About the ATLAS Group

ATLAS Experiment

ATLAS is a particle physics experiment at the Large Hadron Collider (LHC), located at CERN. As one of the two largest detectors at the LHC, ATLAS records head-on collisions of extremely high-energy protons. The collaboration then searches through these collisions for signs of never-before-seen particles and interactions.

In 2012, ATLAS and its sister experiment, CMS, announced the first experimental observation of the Higgs boson, a particle whose existence supports the theory that a “Higgs field” imbibes some particles with mass. Without mass, matter as we know it would not exist and the universe would be a very different place. (Learn more about U.S. participation in the Higgs discovery on the U.S. LHC website.)

Continuing SLAC's long tradition in high-energy physics, ATLAS is a top priority of SLAC's work in particle physics. The laboratory is involved in a wide spectrum of activities for the ATLAS collaboration, from detector operation to explorations of LHC physics.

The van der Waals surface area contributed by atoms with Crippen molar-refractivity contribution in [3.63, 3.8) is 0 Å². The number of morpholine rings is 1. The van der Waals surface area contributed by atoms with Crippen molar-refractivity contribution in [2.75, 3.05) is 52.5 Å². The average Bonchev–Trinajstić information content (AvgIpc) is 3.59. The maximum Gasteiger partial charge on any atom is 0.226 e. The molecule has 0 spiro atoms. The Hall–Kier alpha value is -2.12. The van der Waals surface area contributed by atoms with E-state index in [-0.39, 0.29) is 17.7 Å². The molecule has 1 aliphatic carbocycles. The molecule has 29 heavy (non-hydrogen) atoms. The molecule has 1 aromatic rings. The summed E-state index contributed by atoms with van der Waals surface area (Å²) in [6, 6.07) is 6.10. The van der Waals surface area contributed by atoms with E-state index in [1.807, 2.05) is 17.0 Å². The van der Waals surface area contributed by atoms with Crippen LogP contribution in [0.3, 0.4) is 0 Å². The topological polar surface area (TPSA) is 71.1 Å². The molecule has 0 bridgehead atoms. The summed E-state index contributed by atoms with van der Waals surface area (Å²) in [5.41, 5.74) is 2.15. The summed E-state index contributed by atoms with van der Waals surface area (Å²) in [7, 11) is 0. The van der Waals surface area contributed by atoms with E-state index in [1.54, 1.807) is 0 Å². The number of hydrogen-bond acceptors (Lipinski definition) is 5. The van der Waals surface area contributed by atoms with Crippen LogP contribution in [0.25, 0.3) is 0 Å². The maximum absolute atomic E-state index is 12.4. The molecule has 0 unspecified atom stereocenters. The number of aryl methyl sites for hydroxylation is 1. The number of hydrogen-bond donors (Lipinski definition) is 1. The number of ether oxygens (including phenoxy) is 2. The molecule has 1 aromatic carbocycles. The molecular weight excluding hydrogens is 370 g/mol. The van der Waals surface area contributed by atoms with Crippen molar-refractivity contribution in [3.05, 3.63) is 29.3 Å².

The group’s physics activities focus on searches for processes and particles that are not explained by the Standard Model of particle physics and on further measurements of the Higgs boson. SLAC also develops computational tools for use in the analysis of ATLAS data with an emphasis on jet algorithms, b-tagging, and jet substructure, and holds significant responsibilities for the computer code that determines which data might contain interesting events and which data does not. As a Tier2 LHC computing facility, the laboratory provides strong support for data analysis and simulation efforts.

In addition, SLAC plays a major role in the operation of the ATLAS pixel detector. Like a huge digital camera, this detector records information about what happens after two protons traveling toward each other at nearly the speed of light collide. This work builds on SLAC's long experience in silicon detector technology. SLAC will also offer important contributions to planned upgrades to the ATLAS detector, including the future particle tracking upgrade.

Visit the ATLAS Confluence website for more technical information »